Getting surface meteorites in the bag

Katie Joy | 27 Dec 2019

Whilst the panel testing is continuing (see Geoff’s last blog post) we have also been making steady progress with searching the ice surface for meteorites that have emerged from the blue ice. As of today the count is at 35 stones from Outer Recovery — one off the total for the whole of the last recon field season.

Katie and a large meteorite “find”. [Credit: Romain Tartese]

Every rock we locate at this particular ice field is a meteorite — there are no terrestrial rocks at all, so it makes identification very easy. What is tricky is actually spotting them in the first place — often the meteorites are hiding at the bottom of suncups (small depressions made as the ice is ablated by the wind and sublimated on warmer days), and for those less than a couple of cm in size you have to be lucky to see them as you drive past on your skidoo and be looking in the right direction (for this reason we swivel our head continually as we drive like watching an end-to-end tennis match). Samples bigger than ~3 cm are easier to spot, but again can sometimes be nestled down between snow patches or in suncups. Whether you are driving into the sun, and the angle of the shadows cast at different times of the day comes into play, so although we are systematically trekking back and forth across the ice surface, not every search session results in a meteorite find: between 2 and 7 meteorites seems to be the rate of daily collection at the moment.

A small but perfectly formed flight orientated stone. [Credit: Katie Joy]

The meteorites themselves vary from a small bean-sized one we found yesterday (a lovely perfectly fusion crusted stone, suggesting that this tiny meteorite is a complete piece), to another complete stone which preserves a fusion crust that is flight shaped (i.e. we can tell which in orientation the meteorite was delivered as it travelled down through Earth’s atmosphere — these type of samples are very aesthetically pleasing, and are really cool to find), to some larger blocky stones (around the 8-20 cm size range) that look like they are pieces of a large meteorite that broke up either in space, or through erosion as it was transported through the ice [NB I am guessing that they are from the same parent meteorite at this stage based only on the colour and texture of their exterior surface, and the very similar colour and texture of their interior — this will all need to be confirmed when we do the formal classification back in the lab]. Several of the samples we found this year are like some of those we found last year, suggesting that again there might be some relationships between the samples we have collected, and others look completely different which is exciting as it means we have good diversity across the sample set collected.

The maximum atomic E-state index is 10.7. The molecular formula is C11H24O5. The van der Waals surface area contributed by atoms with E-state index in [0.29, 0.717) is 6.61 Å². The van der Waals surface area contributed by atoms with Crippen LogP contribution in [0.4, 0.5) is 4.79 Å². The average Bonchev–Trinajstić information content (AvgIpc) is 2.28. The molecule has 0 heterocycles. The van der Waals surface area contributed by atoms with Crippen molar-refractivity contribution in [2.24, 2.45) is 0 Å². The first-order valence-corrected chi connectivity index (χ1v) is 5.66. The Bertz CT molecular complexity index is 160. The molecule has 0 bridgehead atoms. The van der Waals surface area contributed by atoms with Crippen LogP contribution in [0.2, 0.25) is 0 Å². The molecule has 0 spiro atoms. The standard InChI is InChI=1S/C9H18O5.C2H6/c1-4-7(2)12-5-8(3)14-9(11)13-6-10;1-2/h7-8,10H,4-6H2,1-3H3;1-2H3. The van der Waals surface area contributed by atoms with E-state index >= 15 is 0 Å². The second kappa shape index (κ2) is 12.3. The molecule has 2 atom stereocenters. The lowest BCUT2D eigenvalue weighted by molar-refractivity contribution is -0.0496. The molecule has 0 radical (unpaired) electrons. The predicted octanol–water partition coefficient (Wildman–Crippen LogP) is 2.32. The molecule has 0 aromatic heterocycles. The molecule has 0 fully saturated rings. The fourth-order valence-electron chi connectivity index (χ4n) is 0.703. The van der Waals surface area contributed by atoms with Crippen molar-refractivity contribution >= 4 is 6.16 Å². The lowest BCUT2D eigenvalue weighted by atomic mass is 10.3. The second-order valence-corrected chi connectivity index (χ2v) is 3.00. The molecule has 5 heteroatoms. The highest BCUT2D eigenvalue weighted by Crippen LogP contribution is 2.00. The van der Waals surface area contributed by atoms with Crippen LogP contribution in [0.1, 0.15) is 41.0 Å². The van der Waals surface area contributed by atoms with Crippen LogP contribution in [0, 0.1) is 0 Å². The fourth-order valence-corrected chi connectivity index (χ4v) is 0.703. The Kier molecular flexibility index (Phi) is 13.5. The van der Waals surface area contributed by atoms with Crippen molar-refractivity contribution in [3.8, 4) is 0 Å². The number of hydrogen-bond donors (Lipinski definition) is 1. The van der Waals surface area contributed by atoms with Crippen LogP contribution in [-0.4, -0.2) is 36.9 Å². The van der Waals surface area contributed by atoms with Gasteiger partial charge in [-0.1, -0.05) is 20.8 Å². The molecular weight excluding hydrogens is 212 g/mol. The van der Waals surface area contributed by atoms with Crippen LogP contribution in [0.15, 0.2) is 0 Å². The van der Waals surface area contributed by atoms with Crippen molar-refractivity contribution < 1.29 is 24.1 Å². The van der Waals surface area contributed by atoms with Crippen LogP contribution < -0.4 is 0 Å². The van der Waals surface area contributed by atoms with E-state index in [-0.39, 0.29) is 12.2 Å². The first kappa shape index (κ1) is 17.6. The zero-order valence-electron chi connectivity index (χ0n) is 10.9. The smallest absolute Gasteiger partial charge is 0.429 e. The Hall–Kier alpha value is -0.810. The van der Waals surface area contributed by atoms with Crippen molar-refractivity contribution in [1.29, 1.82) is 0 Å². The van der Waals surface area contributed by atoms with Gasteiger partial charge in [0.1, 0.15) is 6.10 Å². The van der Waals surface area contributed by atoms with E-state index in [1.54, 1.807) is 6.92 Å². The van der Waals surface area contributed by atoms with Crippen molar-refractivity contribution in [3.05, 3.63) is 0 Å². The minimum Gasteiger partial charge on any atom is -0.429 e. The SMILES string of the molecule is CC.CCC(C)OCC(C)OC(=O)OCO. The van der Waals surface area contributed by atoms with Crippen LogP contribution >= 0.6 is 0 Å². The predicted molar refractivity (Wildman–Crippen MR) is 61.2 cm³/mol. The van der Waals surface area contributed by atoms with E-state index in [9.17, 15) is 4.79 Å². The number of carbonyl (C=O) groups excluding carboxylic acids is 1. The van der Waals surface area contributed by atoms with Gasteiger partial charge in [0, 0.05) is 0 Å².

So, all in all, we are progressing steadily, and hopefully will continue to get more meteorites bagged up. Today the weather has turned snowy so will have to see how this effects our search plans over the next few days.

Hope that everyone had a Happy Christmas — we had a tasty meal last night together complete with an amazing Christmas cake provided by chef Olly at Rothera (many thanks — you are a star!), and had a team drive out after testing the panel array to visit a cool ice rise (which is a bit of ice that has been squeezed up to look like a pointy mountain tip) next to the search area.